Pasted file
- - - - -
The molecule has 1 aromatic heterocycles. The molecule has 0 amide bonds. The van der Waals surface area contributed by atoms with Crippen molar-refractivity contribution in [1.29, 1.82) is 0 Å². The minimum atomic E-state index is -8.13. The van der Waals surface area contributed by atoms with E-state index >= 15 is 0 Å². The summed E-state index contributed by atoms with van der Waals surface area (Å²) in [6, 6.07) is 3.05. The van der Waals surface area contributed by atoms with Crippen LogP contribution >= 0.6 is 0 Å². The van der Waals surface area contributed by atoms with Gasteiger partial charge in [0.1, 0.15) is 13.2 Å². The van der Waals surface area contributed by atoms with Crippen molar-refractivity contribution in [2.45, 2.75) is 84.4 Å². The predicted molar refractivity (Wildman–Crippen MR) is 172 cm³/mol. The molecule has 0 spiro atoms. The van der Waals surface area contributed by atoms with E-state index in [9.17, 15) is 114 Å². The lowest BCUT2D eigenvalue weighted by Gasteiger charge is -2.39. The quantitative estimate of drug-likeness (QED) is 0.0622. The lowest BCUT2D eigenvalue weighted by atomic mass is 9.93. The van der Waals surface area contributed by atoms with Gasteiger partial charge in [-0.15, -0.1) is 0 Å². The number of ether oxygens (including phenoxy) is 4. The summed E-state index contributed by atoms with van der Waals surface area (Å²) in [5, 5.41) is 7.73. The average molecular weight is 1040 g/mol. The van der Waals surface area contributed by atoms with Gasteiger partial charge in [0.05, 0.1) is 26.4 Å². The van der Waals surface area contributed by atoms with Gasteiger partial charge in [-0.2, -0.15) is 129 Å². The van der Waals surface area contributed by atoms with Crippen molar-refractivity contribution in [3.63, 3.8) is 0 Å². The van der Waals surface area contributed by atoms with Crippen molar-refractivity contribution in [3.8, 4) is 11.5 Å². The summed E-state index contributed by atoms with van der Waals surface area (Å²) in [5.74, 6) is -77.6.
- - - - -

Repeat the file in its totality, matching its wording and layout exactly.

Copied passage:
The molecule has 1 aromatic heterocycles. The molecule has 0 amide bonds. The van der Waals surface area contributed by atoms with Crippen molar-refractivity contribution in [1.29, 1.82) is 0 Å². The minimum atomic E-state index is -8.13. The van der Waals surface area contributed by atoms with E-state index >= 15 is 0 Å². The summed E-state index contributed by atoms with van der Waals surface area (Å²) in [6, 6.07) is 3.05. The van der Waals surface area contributed by atoms with Crippen LogP contribution >= 0.6 is 0 Å². The van der Waals surface area contributed by atoms with Gasteiger partial charge in [0.1, 0.15) is 13.2 Å². The van der Waals surface area contributed by atoms with Crippen molar-refractivity contribution in [2.45, 2.75) is 84.4 Å². The predicted molar refractivity (Wildman–Crippen MR) is 172 cm³/mol. The molecule has 0 spiro atoms. The van der Waals surface area contributed by atoms with E-state index in [9.17, 15) is 114 Å². The lowest BCUT2D eigenvalue weighted by Gasteiger charge is -2.39. The quantitative estimate of drug-likeness (QED) is 0.0622. The lowest BCUT2D eigenvalue weighted by atomic mass is 9.93. The van der Waals surface area contributed by atoms with Gasteiger partial charge in [-0.15, -0.1) is 0 Å². The number of ether oxygens (including phenoxy) is 4. The summed E-state index contributed by atoms with van der Waals surface area (Å²) in [5, 5.41) is 7.73. The average molecular weight is 1040 g/mol. The van der Waals surface area contributed by atoms with Gasteiger partial charge in [0.05, 0.1) is 26.4 Å². The van der Waals surface area contributed by atoms with Gasteiger partial charge in [-0.2, -0.15) is 129 Å². The van der Waals surface area contributed by atoms with Crippen molar-refractivity contribution in [3.63, 3.8) is 0 Å². The van der Waals surface area contributed by atoms with Crippen molar-refractivity contribution in [3.8, 4) is 11.5 Å². The summed E-state index contributed by atoms with van der Waals surface area (Å²) in [5.74, 6) is -77.6.